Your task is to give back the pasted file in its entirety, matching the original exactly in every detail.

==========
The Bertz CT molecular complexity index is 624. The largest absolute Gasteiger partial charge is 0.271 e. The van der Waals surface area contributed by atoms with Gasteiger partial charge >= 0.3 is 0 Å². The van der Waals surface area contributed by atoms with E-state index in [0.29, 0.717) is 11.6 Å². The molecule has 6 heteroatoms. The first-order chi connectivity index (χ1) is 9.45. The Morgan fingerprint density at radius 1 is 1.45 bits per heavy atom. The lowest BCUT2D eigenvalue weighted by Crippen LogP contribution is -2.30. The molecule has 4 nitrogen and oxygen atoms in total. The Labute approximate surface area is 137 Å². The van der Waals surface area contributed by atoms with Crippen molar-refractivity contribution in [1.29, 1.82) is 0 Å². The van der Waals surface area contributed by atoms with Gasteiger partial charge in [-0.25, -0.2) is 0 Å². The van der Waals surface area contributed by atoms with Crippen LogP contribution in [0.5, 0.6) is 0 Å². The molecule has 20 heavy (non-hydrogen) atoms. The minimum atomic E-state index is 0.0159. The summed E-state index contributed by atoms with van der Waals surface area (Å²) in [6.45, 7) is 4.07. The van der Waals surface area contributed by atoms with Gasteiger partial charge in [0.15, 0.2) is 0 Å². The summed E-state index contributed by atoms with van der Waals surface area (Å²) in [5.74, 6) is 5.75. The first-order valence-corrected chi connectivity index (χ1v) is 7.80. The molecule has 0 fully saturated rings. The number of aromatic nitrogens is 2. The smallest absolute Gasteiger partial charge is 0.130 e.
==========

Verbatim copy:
The Bertz CT molecular complexity index is 624. The largest absolute Gasteiger partial charge is 0.271 e. The van der Waals surface area contributed by atoms with Gasteiger partial charge >= 0.3 is 0 Å². The van der Waals surface area contributed by atoms with E-state index in [0.29, 0.717) is 11.6 Å². The molecule has 6 heteroatoms. The first-order chi connectivity index (χ1) is 9.45. The Morgan fingerprint density at radius 1 is 1.45 bits per heavy atom. The lowest BCUT2D eigenvalue weighted by Crippen LogP contribution is -2.30. The molecule has 4 nitrogen and oxygen atoms in total. The Labute approximate surface area is 137 Å². The van der Waals surface area contributed by atoms with Crippen molar-refractivity contribution in [1.29, 1.82) is 0 Å². The van der Waals surface area contributed by atoms with Gasteiger partial charge in [-0.25, -0.2) is 0 Å². The van der Waals surface area contributed by atoms with Crippen LogP contribution in [0.5, 0.6) is 0 Å². The molecule has 20 heavy (non-hydrogen) atoms. The minimum atomic E-state index is 0.0159. The summed E-state index contributed by atoms with van der Waals surface area (Å²) in [6.45, 7) is 4.07. The van der Waals surface area contributed by atoms with Gasteiger partial charge in [0.15, 0.2) is 0 Å². The summed E-state index contributed by atoms with van der Waals surface area (Å²) in [5.74, 6) is 5.75. The first-order valence-corrected chi connectivity index (χ1v) is 7.80. The molecule has 0 fully saturated rings. The number of aromatic nitrogens is 2. The smallest absolute Gasteiger partial charge is 0.130 e.